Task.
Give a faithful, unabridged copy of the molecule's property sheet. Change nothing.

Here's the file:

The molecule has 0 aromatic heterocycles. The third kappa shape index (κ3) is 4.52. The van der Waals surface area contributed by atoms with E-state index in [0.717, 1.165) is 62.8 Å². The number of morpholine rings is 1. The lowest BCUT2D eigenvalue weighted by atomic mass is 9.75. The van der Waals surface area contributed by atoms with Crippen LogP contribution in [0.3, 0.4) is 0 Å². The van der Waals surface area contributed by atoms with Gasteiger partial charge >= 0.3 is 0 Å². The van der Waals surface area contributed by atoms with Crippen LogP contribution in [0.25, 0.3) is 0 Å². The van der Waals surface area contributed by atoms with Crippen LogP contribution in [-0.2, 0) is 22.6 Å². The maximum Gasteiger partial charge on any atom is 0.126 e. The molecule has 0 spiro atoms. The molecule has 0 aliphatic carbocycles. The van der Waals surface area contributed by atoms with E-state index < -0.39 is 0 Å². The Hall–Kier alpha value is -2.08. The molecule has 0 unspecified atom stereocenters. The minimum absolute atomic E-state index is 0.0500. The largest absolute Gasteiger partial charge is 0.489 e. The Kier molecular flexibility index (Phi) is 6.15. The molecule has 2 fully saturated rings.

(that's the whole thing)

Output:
The molecule has 0 aromatic heterocycles. The third kappa shape index (κ3) is 4.52. The van der Waals surface area contributed by atoms with E-state index in [0.717, 1.165) is 62.8 Å². The number of morpholine rings is 1. The lowest BCUT2D eigenvalue weighted by atomic mass is 9.75. The van der Waals surface area contributed by atoms with Crippen LogP contribution in [0.3, 0.4) is 0 Å². The van der Waals surface area contributed by atoms with Gasteiger partial charge >= 0.3 is 0 Å². The van der Waals surface area contributed by atoms with Crippen LogP contribution in [0.25, 0.3) is 0 Å². The van der Waals surface area contributed by atoms with Crippen LogP contribution in [-0.2, 0) is 22.6 Å². The maximum Gasteiger partial charge on any atom is 0.126 e. The molecule has 0 spiro atoms. The molecule has 0 aliphatic carbocycles. The van der Waals surface area contributed by atoms with E-state index < -0.39 is 0 Å². The Hall–Kier alpha value is -2.08. The molecule has 0 unspecified atom stereocenters. The minimum absolute atomic E-state index is 0.0500. The largest absolute Gasteiger partial charge is 0.489 e. The Kier molecular flexibility index (Phi) is 6.15. The molecule has 2 fully saturated rings.